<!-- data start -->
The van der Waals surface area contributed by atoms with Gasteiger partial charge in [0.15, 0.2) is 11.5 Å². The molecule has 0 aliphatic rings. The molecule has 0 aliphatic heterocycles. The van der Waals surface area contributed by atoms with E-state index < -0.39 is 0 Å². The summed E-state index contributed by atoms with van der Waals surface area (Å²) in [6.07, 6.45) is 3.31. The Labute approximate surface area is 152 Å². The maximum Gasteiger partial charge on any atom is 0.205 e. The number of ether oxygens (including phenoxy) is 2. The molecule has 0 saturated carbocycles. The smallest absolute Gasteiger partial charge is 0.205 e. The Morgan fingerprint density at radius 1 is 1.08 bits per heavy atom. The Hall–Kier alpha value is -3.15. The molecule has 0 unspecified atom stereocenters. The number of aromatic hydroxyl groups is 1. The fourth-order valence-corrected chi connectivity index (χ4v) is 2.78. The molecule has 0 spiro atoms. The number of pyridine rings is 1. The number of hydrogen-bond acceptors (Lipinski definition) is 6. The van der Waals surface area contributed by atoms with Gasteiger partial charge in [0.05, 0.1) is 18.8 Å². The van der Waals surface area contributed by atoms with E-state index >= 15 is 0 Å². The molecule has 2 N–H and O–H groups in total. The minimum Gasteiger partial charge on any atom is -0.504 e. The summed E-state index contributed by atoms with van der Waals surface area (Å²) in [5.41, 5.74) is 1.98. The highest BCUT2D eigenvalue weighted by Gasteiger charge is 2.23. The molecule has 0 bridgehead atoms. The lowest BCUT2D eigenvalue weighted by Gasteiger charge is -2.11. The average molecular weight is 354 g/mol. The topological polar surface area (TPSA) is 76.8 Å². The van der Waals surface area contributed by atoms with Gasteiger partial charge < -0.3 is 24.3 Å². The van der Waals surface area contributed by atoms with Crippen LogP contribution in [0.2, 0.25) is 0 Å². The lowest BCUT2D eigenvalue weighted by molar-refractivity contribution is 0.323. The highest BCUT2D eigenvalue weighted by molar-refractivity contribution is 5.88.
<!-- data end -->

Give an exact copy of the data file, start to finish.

The van der Waals surface area contributed by atoms with Gasteiger partial charge in [0.15, 0.2) is 11.5 Å². The molecule has 0 aliphatic rings. The molecule has 0 aliphatic heterocycles. The van der Waals surface area contributed by atoms with E-state index < -0.39 is 0 Å². The summed E-state index contributed by atoms with van der Waals surface area (Å²) in [6.07, 6.45) is 3.31. The Labute approximate surface area is 152 Å². The maximum Gasteiger partial charge on any atom is 0.205 e. The number of ether oxygens (including phenoxy) is 2. The molecule has 0 saturated carbocycles. The smallest absolute Gasteiger partial charge is 0.205 e. The Morgan fingerprint density at radius 1 is 1.08 bits per heavy atom. The Hall–Kier alpha value is -3.15. The molecule has 0 unspecified atom stereocenters. The number of aromatic hydroxyl groups is 1. The fourth-order valence-corrected chi connectivity index (χ4v) is 2.78. The molecule has 0 spiro atoms. The number of pyridine rings is 1. The number of hydrogen-bond acceptors (Lipinski definition) is 6. The van der Waals surface area contributed by atoms with Gasteiger partial charge in [0.05, 0.1) is 18.8 Å². The van der Waals surface area contributed by atoms with E-state index >= 15 is 0 Å². The molecule has 2 N–H and O–H groups in total. The minimum Gasteiger partial charge on any atom is -0.504 e. The summed E-state index contributed by atoms with van der Waals surface area (Å²) in [5.41, 5.74) is 1.98. The highest BCUT2D eigenvalue weighted by Gasteiger charge is 2.23. The molecule has 0 bridgehead atoms. The lowest BCUT2D eigenvalue weighted by Gasteiger charge is -2.11. The average molecular weight is 354 g/mol. The topological polar surface area (TPSA) is 76.8 Å². The van der Waals surface area contributed by atoms with Gasteiger partial charge < -0.3 is 24.3 Å². The van der Waals surface area contributed by atoms with Crippen LogP contribution in [0.2, 0.25) is 0 Å². The lowest BCUT2D eigenvalue weighted by molar-refractivity contribution is 0.323. The highest BCUT2D eigenvalue weighted by molar-refractivity contribution is 5.88.